Author: Shaina Marie Afful
It is unquestionably important for you to talk with your children about drugs and alcohol.
Okay, actually, let me put it this way: it’s like life or death that you talk with your children about this topic. Why did I have to go to the extreme and say ‘life or death’?
The media intentionally promotes substance abuse as if it is the ‘cool thing to do’. The one little line of two co-workers having a discussion and one replies “Oh man, I can’t believe that happened… I need a drink” as he loosens his tie and they head towards the exit sign or “Let’s go celebrate. Drinks on me!” because for some reason accomplishing a goal somehow needs to correlate with a drunken celebration. The clip of the lady or man standing outside of a convenience store smoking a cigarette or a person sitting on a the floor in front of a coffee table, rolling up a dollar bill, bending over to snort white powder, and then sitting back as if some sort of weight was just lifted off of their shoulders and the world is now a better place.
These visual images and verbal connotations all play a role of what we perceive (as a society) of substance use and honestly the media does too good of a job at portraying substance abuse as: a coping mechanism, social recreation, or as something you ‘just do’ just because… The media often times neglects the truth about these substances and down-plays it’s lasting effects.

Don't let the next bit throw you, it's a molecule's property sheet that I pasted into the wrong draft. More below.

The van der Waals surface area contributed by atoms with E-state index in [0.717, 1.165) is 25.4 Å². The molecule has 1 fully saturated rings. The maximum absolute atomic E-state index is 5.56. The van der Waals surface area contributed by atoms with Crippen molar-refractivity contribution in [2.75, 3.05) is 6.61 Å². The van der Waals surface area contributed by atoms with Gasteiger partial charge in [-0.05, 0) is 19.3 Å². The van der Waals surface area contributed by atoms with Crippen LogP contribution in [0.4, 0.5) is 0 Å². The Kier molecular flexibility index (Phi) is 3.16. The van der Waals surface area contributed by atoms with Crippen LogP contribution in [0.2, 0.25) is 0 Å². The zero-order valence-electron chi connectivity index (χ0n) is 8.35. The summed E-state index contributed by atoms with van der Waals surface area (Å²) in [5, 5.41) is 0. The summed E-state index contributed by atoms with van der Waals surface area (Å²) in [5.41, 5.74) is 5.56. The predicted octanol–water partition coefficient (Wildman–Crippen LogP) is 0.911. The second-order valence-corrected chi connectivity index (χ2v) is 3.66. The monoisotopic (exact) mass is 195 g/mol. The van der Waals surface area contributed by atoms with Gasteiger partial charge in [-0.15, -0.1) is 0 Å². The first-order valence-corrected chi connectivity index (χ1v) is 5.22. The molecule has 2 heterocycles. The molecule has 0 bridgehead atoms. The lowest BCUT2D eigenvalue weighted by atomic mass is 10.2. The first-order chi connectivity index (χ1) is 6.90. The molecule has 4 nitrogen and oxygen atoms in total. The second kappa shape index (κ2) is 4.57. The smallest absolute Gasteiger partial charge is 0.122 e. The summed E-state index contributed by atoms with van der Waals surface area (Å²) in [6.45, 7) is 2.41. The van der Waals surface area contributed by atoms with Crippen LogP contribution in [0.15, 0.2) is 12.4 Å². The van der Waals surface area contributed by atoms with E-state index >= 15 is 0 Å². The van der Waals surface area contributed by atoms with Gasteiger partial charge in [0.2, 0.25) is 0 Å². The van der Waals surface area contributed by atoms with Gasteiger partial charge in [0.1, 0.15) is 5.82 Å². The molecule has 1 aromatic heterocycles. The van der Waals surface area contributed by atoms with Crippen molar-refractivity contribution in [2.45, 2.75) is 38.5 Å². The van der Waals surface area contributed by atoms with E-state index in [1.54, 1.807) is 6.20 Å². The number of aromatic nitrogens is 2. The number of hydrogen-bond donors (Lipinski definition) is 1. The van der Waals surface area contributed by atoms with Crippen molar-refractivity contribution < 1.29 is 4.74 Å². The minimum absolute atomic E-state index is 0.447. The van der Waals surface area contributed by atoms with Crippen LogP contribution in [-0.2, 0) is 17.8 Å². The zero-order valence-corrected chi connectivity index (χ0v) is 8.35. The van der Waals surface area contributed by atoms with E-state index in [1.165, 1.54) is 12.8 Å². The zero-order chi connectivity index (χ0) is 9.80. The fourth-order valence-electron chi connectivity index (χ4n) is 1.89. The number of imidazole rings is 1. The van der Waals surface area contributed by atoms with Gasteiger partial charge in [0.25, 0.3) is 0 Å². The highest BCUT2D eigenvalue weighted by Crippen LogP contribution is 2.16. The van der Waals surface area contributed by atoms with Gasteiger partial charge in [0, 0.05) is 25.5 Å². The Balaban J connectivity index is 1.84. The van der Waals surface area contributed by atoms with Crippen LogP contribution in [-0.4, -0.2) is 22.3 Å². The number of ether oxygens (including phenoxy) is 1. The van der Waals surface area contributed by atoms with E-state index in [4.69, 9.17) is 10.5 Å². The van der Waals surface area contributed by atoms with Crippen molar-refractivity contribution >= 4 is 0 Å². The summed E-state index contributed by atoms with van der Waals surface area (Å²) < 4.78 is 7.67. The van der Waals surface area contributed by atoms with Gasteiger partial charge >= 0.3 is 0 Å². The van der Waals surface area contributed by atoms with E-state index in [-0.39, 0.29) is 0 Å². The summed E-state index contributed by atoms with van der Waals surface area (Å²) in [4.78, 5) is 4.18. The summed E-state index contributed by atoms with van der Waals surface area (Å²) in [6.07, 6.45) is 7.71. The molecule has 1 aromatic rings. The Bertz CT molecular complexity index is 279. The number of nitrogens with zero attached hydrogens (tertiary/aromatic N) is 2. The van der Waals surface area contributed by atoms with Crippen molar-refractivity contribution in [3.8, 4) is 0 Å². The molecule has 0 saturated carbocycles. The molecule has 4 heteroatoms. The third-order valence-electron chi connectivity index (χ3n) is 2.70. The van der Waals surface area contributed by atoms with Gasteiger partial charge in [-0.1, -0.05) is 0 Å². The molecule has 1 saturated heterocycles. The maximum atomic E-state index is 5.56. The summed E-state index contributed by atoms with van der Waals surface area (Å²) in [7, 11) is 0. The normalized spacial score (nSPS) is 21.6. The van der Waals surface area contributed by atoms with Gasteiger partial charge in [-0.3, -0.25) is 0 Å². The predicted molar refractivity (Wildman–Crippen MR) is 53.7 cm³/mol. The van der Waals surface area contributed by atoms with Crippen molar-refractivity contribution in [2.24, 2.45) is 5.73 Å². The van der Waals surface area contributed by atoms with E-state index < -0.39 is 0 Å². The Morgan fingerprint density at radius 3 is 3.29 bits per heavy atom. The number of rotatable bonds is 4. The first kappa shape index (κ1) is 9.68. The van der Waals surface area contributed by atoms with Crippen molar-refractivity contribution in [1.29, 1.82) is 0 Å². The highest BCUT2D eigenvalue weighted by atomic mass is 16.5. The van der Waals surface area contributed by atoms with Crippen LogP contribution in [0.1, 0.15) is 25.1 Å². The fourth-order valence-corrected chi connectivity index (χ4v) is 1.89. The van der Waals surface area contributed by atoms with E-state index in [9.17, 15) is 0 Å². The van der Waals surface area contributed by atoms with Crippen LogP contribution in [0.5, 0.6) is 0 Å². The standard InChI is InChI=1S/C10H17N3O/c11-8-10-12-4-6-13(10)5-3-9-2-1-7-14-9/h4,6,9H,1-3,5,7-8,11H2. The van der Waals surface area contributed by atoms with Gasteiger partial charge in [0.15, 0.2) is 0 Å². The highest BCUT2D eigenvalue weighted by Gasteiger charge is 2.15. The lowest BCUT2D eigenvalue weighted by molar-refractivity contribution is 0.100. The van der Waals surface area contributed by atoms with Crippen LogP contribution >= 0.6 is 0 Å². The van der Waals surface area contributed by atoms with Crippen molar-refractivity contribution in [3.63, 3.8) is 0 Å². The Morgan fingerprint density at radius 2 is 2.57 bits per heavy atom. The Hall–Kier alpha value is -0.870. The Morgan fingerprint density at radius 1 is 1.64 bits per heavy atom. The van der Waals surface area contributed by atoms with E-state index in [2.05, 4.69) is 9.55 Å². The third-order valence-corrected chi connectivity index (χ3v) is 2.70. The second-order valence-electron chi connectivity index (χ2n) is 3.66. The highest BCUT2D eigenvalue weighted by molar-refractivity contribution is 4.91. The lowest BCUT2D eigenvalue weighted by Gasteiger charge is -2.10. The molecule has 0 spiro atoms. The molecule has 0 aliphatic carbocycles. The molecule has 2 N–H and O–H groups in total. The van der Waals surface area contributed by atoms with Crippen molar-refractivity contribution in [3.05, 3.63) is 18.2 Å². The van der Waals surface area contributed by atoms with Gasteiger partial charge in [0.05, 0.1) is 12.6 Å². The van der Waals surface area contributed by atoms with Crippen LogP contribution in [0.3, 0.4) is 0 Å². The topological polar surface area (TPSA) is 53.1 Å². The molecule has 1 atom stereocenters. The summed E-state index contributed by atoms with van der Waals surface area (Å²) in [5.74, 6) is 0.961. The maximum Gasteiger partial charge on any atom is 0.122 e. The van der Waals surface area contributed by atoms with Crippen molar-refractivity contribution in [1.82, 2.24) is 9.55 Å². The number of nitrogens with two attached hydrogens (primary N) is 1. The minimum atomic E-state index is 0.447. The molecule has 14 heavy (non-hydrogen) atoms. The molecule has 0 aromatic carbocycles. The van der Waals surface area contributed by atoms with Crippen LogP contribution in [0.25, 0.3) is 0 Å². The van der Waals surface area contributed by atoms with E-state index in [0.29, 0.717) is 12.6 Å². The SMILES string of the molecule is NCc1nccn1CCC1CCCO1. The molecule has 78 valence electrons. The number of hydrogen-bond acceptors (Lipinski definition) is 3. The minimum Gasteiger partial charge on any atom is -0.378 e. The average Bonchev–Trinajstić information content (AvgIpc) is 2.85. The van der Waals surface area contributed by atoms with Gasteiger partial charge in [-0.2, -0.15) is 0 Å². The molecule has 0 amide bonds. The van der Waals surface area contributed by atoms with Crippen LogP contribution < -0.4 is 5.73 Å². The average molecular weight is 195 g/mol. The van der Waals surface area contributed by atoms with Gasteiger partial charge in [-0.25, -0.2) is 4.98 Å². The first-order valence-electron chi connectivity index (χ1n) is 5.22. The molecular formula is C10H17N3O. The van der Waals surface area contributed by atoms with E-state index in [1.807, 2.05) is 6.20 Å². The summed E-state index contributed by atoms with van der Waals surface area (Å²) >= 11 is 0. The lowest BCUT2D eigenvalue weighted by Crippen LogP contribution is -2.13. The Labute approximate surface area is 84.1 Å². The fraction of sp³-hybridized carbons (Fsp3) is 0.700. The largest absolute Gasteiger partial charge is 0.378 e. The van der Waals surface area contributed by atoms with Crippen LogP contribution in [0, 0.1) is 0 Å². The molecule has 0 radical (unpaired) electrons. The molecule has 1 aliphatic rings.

“Weed is a herb” so it’s okay, “cigarettes relieve the stress” so go take a smoke, “alcohol can either help you wine down or get you loose for the party” so take a drink, matter a fact take two.
These are the lies that we ingest, to reduce stress, believing it will bring out our best, but in the end do none of which they promise but only leads us to regress.
People rarely tell you that these are gateways to stronger drugs and the end-goal in the drug’s mind is always to have you addicted. “You need me. You can’t live without me” the drug eventually yells at you.
Whether you allow your child to watch media with such verbiage or images, eventually they will have full access to these and it’s best to prepare them now with the realistic view and truth about drugs, self-image, stress, and so many other topics that affect them both in the interim and long-term.
The truth when it comes to parenting is that we can’t always be there to protect our children, so we must enable them to protect themselves. However, it’s not just the media outlets that have a psychological effect and influence on our children (and society) it is also their real-life experiences and events that may lead one to spiral into a usage problem; the conversations they overhear in the lunchroom that may entice them to want to just ‘try it out’; or peer pressure directly from their so-called friends. Nevertheless, there is one unrelenting standing fact that can’t be easily competed with: the influence of a child’s parent/ guardian who shows they care through meaningful and consistent communication.
If you don’t know where to start, start with Table Talks and Dashboard Conversations which is an easy to use conversation guide and activity planner. It’s the investment that requires your time, open heart, and listening ears and the return on your investment is a closer bond with your child, a deeper understanding of their thought process, and insight into their daily confrontations. Every conversation makes a difference in the way your child views the related topics, thus provides them with a solid framework to make smart and beneficial choices.
“Embrace obstacles to build the resilience required to live a purpose driven life.”